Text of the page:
And speaking of tops, we also reserved a handful of other excellent pieces that are available for future Roscoe custom projects. Scroll to the end of the Roscoe section on the Basses page at the Blueberry Hill site for photos of the thuya burl, ziracote, flamed katalox, and imbuia burl that we now have on reserve. These tops are all "top shelf" and will make for some unique and incredibly beautiful custom instruments.


Thursday, October 05, 2006

Two New Homes For Two New Fs

I just received a call from my customer Dominick yesterday letting me know that his new BN5 has arrived. We will probably be arguing for years trying to determine who was more floored when the case was opened for the first time! I have had the privilege of seeing and playing a lot of great basses, but this BN5 might have one of the most insanely over-the-top tops I have ever seen. And the amazing thing is that the fingerboard is just as ridiculous! Dominick is a very satisfied customer, his expectations were exceeded (which is what we shoot for at Blueberry Hill), and this bass will go down in F Bass history as one of the finest ever made. The photos posted in the Sold Gallery do NOT do this bass justice.

While Dominick decided to go with a BN5 tricked out to the max, Matt wanted to go with a BN4 that was more understated…but ground-breaking in its own right. Matt had been talking to me about getting a BN4 for years, and he finally decided to pull the trigger on the very nice trans red bass shown above. The unique thing about Matt’s bass is that this is the first time that George has not matched the pickup covers to the body. I thought that it was a great idea to match the covers to the fingerboard and really liked how this one turned out. This is a great look and should work equally well for blue, black, and green colors as well. In fact, I liked this look so much that I decided to apply it to the spalted topped BN5 that we currently have under construction.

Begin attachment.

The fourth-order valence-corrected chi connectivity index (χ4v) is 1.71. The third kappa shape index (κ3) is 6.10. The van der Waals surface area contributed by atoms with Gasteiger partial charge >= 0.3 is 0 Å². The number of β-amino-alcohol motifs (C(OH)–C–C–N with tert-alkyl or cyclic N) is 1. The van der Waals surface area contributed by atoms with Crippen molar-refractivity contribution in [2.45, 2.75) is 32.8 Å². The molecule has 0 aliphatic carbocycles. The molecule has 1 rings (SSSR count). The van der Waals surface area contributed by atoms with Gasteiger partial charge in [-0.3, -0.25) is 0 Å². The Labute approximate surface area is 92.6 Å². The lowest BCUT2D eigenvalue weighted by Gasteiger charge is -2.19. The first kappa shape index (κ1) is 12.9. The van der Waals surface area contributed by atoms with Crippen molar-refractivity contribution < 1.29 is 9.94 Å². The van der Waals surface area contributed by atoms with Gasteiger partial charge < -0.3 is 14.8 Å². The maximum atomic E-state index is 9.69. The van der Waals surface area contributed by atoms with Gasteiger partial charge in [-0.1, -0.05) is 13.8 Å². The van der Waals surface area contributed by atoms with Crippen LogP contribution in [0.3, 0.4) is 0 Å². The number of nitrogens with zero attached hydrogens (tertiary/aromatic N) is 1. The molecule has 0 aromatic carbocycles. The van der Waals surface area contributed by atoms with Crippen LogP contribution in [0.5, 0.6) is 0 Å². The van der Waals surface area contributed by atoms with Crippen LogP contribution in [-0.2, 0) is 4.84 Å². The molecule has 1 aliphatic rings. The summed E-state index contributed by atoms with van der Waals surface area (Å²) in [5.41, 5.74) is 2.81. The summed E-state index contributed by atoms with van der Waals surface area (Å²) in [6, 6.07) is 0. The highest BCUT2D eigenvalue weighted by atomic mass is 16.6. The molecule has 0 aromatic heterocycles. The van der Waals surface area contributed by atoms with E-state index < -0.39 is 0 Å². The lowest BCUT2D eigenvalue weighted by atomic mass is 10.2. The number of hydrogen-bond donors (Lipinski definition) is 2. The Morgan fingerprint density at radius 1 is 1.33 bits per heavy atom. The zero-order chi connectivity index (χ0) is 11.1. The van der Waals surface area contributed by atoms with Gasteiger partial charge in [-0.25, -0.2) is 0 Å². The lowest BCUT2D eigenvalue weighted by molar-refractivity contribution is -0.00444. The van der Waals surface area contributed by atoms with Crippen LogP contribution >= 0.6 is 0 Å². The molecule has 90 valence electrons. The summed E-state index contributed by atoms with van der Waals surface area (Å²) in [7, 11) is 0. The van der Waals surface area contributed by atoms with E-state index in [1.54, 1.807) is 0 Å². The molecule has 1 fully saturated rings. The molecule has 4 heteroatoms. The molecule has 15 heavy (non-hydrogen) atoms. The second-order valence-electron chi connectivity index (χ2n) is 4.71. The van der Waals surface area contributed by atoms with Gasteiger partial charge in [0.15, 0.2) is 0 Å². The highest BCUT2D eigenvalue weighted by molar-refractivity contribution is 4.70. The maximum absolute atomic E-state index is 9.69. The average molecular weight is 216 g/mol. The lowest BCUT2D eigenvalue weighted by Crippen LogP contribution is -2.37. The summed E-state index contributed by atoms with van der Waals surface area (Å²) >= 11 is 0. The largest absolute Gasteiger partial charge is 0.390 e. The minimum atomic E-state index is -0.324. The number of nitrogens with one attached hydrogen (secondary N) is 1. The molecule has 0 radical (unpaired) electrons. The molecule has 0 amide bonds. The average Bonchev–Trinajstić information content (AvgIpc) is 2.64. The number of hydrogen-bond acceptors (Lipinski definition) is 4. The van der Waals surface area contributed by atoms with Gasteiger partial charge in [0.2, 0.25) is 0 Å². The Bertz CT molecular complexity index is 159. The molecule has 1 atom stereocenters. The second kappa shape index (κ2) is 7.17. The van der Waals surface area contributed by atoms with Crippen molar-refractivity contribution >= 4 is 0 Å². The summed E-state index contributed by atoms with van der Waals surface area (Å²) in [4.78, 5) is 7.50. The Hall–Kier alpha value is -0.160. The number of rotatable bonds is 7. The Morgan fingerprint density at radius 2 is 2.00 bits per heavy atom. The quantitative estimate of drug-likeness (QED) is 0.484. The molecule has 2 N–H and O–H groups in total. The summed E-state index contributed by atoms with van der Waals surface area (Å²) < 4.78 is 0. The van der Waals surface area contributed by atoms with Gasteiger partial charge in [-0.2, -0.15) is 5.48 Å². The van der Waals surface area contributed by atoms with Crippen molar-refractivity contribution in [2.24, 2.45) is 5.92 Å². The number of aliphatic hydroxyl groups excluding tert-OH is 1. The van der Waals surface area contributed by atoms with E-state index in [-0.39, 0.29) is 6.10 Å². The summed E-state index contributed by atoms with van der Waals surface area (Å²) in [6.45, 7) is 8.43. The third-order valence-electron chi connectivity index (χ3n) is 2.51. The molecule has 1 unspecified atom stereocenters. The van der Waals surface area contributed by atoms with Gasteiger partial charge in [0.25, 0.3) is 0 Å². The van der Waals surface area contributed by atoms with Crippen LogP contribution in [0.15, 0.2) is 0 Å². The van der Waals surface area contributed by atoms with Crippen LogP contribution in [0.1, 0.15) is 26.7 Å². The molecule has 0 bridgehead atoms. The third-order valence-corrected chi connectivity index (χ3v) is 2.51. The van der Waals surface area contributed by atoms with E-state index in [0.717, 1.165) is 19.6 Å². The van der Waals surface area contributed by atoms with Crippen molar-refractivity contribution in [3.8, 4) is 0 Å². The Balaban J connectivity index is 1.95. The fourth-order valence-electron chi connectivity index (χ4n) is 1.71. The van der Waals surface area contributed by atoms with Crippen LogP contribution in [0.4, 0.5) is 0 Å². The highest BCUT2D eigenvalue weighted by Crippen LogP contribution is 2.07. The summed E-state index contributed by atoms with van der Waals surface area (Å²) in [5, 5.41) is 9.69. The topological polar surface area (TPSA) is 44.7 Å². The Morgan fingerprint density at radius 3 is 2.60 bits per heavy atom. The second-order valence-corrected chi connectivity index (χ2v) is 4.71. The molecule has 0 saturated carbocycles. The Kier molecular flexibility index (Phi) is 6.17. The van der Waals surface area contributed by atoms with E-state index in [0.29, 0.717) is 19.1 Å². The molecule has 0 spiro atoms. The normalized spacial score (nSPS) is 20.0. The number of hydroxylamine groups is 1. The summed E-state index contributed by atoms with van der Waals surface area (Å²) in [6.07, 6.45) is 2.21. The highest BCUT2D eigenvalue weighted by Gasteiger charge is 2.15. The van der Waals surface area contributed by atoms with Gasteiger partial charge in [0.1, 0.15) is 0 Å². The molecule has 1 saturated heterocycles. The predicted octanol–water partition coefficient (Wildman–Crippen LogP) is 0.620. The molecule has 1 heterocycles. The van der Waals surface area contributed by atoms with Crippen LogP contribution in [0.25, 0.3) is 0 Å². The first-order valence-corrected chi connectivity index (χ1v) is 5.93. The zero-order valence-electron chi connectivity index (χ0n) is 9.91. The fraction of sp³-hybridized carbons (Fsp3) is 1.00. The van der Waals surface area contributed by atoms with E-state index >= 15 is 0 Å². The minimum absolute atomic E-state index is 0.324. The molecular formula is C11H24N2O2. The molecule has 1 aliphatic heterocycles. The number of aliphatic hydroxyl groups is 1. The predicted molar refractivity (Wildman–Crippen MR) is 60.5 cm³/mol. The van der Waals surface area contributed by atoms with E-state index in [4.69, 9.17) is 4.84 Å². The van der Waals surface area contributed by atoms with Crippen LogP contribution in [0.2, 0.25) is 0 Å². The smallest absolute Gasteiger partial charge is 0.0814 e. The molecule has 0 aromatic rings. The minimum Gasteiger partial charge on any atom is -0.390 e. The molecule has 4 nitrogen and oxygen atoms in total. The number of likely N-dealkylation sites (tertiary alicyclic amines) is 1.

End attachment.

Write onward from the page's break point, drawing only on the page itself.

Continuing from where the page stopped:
Tuesday, October 03, 2006

Update on Custom Roscoe Projects for Kurt & Russ

The finishing touches were recently added to the custom Roscoe of all custom Roscoes, featured above. Kurt opted for a custom 34" scale length for his SKB 3006, a wedge neck (wenge, yellowheart, and maple), ebony covers with exposed pole pieces for the Nordstrand Dual Coils, mini switches for each pickup, and a unique custom paint job. Per Kurt's instructions, the top is finished in a custom blueburst and the back was left natural. This one turned out great! You can see additional photos of Kurt's bass, showcasing some of it's custom features, at the Sold Basses Gallery at the Blueberry Hill site.
Russ was lucky enough to grab this top (which I was secretly hoping I might be able to keep for myself) and will soon be taking delivery of a stunning SKB 3005. In this photo, the light amber color has been applied and the clear gloss is being sprayed this week. This one isn't too far from being completed, and I guarantee it will be absolutely amazing! Russ is going to be one happy bass player when he gets his hands on this one!!!